We needed all the windows replaced, the conservatory and the utility room too = £20,000. New kitchen & utility room units which we finally got last year £15,000 and we are finally about to get our new bathroom this month - don't wanna know the cost.

In the meantime we have decorated some rooms but all ceilings needed skimming so it has been a slow process and has left me resenting the house and never really feeling at home.

Me & DH both look forward to moving into our 'dream home' in about 1-2 years and trust me - it will be a house that needs nothing other than paint!!!!

grin Good luck

CassandraApprentice Wed 26-Sep-12 09:46:43

We went for a house needing work - despite having a proper survey done several things were missed. We've ended up finding alot of problems that have taken longer and cost more to fix than expected.

I resent the amount of time and money it's already taken. Even with young DC we've done a lot but there is more left to do. It has been five years and we have at least another 18 months and then we want to put it on the market and move across counrty to where DH now works.

I also thought it could be fun doing the decorating - after years of renting but it hasn't been and I now know DH really dosen't like DIY despite what he said prio to buying. I've found it hard to get it down round the DC - and sick DC and workmen in turning off stuff and needing access is a nightmare.

I've also found depit family saying we can stop with them when it comes down to it they are not always happy or school gets in the way.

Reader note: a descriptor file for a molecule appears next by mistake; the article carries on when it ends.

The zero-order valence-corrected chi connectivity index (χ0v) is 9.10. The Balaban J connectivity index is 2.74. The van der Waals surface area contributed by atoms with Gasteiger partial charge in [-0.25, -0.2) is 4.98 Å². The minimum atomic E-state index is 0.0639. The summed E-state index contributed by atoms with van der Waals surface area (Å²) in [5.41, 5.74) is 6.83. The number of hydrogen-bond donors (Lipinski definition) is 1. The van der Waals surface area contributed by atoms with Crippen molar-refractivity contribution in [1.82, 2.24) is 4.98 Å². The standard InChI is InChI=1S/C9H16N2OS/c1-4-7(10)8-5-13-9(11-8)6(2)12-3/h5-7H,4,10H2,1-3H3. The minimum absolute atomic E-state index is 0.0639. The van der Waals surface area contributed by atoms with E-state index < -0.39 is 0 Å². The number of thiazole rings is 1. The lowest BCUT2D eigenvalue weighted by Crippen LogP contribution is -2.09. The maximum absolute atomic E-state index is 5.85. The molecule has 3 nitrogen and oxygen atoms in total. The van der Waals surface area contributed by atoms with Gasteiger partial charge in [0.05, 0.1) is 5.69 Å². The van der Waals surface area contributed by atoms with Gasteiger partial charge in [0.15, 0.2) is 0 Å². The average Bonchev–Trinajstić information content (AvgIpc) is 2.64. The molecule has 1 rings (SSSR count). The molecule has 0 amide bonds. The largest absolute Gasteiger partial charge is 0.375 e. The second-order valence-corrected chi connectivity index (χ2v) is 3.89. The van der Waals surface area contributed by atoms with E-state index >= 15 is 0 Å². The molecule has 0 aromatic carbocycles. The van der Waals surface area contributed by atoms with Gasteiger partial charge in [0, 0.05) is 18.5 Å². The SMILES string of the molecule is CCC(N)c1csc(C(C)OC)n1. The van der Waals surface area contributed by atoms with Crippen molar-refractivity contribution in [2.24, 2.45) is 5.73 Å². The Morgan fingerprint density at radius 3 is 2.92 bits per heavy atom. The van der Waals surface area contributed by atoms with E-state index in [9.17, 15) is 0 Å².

I do know people who've done it with big old victorian properties within five years- once pre DC and the house was lovely and once with small DC again lovely house but the debt and stress was huge and put the entire family under strain.

LesleyPumpshaft Wed 26-Sep-12 10:10:36

tiggytape, I know just what you mean about hidden problems. DP did a bit of replastering and we discovered that the lintel above the living room window was made of wood, rotten and has a huge ant's nest in it! Tbh, we thought the sloping floor upstairs was because it was an old cottage. It turned out that the joists also needed to be replaced.

The worst thing is that all of it is expensive and you can end up spending thousands and the house looks no better than it did before. Meanwhile you've blown the money you had for the nice new worktop etc.

tiggytape Wed 26-Sep-12 10:13:55

bubalou - I resent it too. It has never felt like a real home even after all this time because it is just one huge hassle after another. That sounds terribly ungrateful as I know so many people would love their own home to do with as they pleased (we used to rent too so I appreciate the flip side of living somewhere where they won't even let you put a mirror on the wall) but I feel that even when / if it is ever finished, I have come to only associate it with all the worry and stress and upheaval it has caused us.

I've told DH that when we move again I want a house that doesn't even need a lightbulb changing!

bubalou Wed 26-Sep-12 10:21:32

Haha - I completely know what you mean tiggytape

I'm not being ungrateful. We have a house bigger than we need. But we have exactly the opposite of what we need!!!!

We have a large 4 bedroom house with a conservatory, utility room and an extra room (games room) downstairs. I'm not bragging - I don't want them!!!!

There's only me, DH and DS aged 4. We don't even use 3 of the rooms in the house. It's just wasted.

What we don't have is a big garden which we would love as we bought the house before we got married and had DS. We also have a house that's not decorated / finished yet in the way I want - even after 5 1/2 years!!!!

The next house will have the big garden I want and no plastering / new kitchens / new bathrooms or holes in the roof that were missed on the survey!!!!!!!!